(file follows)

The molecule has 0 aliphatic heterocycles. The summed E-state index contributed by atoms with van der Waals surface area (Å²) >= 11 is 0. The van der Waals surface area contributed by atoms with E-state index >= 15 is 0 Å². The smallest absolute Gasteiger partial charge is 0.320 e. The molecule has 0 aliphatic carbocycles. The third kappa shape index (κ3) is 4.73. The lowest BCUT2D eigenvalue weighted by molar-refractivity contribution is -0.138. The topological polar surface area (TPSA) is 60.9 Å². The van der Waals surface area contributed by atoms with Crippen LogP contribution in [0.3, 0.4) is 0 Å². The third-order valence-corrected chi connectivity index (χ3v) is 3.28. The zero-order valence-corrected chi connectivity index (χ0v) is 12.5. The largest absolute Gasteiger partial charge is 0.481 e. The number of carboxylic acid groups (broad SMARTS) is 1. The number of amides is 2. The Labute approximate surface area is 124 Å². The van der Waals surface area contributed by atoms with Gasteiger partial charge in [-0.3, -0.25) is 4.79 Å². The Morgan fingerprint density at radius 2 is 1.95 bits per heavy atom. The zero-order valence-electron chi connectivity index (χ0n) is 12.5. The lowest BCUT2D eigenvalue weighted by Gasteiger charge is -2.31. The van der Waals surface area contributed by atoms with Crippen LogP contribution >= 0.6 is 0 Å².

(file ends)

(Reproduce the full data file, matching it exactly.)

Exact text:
The molecule has 0 aliphatic heterocycles. The summed E-state index contributed by atoms with van der Waals surface area (Å²) >= 11 is 0. The van der Waals surface area contributed by atoms with E-state index >= 15 is 0 Å². The smallest absolute Gasteiger partial charge is 0.320 e. The molecule has 0 aliphatic carbocycles. The third kappa shape index (κ3) is 4.73. The lowest BCUT2D eigenvalue weighted by molar-refractivity contribution is -0.138. The topological polar surface area (TPSA) is 60.9 Å². The van der Waals surface area contributed by atoms with Crippen LogP contribution in [0.3, 0.4) is 0 Å². The third-order valence-corrected chi connectivity index (χ3v) is 3.28. The zero-order valence-corrected chi connectivity index (χ0v) is 12.5. The largest absolute Gasteiger partial charge is 0.481 e. The number of carboxylic acid groups (broad SMARTS) is 1. The number of amides is 2. The Labute approximate surface area is 124 Å². The van der Waals surface area contributed by atoms with Gasteiger partial charge in [-0.3, -0.25) is 4.79 Å². The Morgan fingerprint density at radius 2 is 1.95 bits per heavy atom. The zero-order valence-electron chi connectivity index (χ0n) is 12.5. The lowest BCUT2D eigenvalue weighted by Gasteiger charge is -2.31. The van der Waals surface area contributed by atoms with Crippen LogP contribution >= 0.6 is 0 Å².